Moon effect, therefore, is only one of the conditions that must be known in order to read the raw data and come up with reliable observations. Hence, the usefulness of simply pouring the data into the public sphere (as was so successful with the Human Genome Project) is not transparent. Rather, if an individual working on their own analysis comes up with an observation or finding with meaning potential, they must first present it to their Working Group, which – if satisfied with the rigor of the analysis, recommends it to be published in an internal publication for review by the specific scientific community associated with CERN. If the model passes this review, then it will be presented for publication to the general public. I wondered if this procedure is an inhibitory mode of control on the generation of knowledge, but Dustin’s explanation presents it as a basic system of checks-and-balances.
Later, on the bus ride back into Geneva, I make a parallel with Kevin’s idea about economics and capitalism that markets cannot all be completely open, but neither does each type need to be regulated in the same way. Just as we need to distinguish which kinds of markets require varying extents of relative regulation, perhaps there is legitimacy in determining which types of scientific knowledge deserve more or less safeguarding in order to avoid – or at least minimize – counterproductive tangents. CERN is, after all, a nuclear research laboratory. I was surprised to learn that CERN was conceived in 1952 as a post-World War II initiative to generate peaceful cooperation among countries in Europe, particularly in relation to nuclear research. This is nearly the same time as the European Union was getting underway.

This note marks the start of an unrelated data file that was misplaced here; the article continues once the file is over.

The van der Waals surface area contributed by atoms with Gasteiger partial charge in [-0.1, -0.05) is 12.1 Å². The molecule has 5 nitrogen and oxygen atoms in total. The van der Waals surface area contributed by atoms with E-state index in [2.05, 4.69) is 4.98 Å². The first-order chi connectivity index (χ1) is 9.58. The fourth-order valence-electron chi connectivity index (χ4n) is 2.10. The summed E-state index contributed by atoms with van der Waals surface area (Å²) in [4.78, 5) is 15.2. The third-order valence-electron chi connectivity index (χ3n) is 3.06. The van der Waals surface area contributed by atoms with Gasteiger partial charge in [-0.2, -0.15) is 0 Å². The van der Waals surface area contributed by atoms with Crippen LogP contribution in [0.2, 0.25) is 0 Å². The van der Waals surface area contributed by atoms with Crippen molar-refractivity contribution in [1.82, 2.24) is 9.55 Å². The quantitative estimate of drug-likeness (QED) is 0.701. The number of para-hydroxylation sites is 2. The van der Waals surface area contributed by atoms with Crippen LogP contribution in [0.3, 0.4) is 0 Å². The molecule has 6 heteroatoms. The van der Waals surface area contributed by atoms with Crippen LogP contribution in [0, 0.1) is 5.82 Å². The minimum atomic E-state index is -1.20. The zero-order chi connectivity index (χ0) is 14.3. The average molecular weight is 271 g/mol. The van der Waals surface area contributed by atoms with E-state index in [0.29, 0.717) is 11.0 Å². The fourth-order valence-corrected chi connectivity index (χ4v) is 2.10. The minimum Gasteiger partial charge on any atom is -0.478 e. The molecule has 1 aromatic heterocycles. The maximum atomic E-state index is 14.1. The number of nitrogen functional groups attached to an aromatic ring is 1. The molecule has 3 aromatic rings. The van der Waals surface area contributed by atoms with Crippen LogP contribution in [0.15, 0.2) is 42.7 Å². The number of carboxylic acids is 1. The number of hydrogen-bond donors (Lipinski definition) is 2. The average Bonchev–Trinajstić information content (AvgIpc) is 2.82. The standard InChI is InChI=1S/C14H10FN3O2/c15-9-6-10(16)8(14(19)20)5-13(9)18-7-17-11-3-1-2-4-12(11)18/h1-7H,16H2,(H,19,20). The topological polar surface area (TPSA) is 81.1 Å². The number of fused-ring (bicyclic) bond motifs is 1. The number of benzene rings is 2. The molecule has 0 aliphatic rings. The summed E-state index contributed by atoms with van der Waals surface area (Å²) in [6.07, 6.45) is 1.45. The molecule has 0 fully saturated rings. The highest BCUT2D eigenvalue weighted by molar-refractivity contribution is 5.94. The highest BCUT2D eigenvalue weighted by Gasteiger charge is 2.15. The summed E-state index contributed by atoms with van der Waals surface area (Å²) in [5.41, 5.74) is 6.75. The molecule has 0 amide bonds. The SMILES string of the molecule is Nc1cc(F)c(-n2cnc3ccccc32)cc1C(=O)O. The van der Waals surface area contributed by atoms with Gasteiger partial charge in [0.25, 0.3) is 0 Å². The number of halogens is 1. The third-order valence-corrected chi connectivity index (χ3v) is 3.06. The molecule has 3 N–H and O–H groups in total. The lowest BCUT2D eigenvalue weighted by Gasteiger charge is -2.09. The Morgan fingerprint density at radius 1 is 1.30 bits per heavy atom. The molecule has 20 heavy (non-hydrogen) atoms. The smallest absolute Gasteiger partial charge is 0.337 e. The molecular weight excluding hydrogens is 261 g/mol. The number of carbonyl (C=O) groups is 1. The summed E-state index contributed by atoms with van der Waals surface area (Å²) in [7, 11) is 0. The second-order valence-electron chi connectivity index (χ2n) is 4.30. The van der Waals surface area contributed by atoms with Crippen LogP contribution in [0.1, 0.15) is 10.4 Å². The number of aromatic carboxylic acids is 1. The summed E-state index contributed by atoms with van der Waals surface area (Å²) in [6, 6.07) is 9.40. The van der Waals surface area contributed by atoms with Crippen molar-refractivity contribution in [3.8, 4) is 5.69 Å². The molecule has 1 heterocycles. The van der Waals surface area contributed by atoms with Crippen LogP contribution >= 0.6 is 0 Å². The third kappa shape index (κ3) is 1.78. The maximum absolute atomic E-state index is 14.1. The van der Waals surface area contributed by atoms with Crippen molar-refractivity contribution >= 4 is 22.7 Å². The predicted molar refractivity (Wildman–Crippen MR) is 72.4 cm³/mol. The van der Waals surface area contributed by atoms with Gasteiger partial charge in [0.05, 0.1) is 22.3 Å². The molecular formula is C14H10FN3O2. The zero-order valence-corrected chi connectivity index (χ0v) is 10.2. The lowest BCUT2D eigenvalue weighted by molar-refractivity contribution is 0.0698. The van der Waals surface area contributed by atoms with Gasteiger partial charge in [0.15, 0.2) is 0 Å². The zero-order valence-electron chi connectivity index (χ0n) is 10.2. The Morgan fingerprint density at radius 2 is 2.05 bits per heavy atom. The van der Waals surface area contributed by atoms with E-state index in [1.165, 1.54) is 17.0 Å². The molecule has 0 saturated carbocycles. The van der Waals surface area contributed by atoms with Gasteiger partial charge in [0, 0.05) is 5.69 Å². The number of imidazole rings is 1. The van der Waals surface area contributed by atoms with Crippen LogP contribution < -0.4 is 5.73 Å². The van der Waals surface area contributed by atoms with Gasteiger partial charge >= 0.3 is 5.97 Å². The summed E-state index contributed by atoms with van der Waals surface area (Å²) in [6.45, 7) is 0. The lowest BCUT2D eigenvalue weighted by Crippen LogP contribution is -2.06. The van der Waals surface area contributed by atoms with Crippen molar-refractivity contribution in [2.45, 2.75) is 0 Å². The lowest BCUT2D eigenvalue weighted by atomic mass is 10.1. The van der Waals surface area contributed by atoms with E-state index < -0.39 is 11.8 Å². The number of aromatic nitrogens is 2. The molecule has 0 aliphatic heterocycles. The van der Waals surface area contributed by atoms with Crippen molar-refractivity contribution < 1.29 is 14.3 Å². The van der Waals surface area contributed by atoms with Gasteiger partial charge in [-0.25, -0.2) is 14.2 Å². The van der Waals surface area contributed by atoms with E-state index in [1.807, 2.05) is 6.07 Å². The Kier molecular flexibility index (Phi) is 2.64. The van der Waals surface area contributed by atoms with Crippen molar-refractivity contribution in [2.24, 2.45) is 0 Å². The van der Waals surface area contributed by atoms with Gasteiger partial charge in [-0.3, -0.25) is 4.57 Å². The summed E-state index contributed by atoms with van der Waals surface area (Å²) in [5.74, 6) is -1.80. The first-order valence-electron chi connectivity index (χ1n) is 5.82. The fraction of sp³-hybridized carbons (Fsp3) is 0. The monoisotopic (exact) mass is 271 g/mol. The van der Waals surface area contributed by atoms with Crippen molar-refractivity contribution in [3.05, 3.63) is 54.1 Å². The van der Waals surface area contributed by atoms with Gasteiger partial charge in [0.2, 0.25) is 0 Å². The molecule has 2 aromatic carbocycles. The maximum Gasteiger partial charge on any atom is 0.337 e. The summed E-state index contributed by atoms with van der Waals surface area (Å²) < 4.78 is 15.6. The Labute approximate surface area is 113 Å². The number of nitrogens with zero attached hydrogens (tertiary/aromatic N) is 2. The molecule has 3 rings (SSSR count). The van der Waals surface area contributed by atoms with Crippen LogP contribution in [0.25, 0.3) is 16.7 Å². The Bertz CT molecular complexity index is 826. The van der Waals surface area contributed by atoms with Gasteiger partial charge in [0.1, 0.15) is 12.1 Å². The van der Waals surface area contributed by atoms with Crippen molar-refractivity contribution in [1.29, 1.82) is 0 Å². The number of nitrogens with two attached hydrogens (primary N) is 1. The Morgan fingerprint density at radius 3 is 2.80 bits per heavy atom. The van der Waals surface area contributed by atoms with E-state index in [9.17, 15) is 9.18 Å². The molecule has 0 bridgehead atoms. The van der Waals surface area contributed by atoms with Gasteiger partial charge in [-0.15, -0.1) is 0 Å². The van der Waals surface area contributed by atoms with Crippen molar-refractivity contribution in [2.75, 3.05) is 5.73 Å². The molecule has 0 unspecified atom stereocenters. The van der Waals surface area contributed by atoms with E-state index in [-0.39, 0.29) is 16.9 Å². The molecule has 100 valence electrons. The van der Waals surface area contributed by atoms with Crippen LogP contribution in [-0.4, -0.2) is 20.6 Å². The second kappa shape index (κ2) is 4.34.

Speaking of tangents (!), let’s get back to CERN, and the Microcosm.
The body, one of the first exhibits explains, starting with cells, moving down to atoms, and finally to quarks, is 99.9% empty space. This is a more shocking statistic than the fact that our bodies are mostly water: we are less ourselves than we think we are! Three basic elements make us up: the electron, the top quark, and the down quark. In addition to the cognitive challenge of wrapping one’s mind around this fact, is the additional fact that the combined mass of all the electrons, top quarks, and down quarks in your body do not add up to your total weight. The remaining mass – subtracting the total mass of actual particles in your body from what you weigh on the scale – is “binding energy.” I did not see a percentage breakdown of energy/mass for the human body, but I think it’s pretty cool that once those quarks and atoms are built up into molecules (water, fat, protein, bone), the rest of you (e.g., gluons, hadrons) is . . .

. . . the binding of these masses interacting with the strong force? (I’m not clear, here.) :-/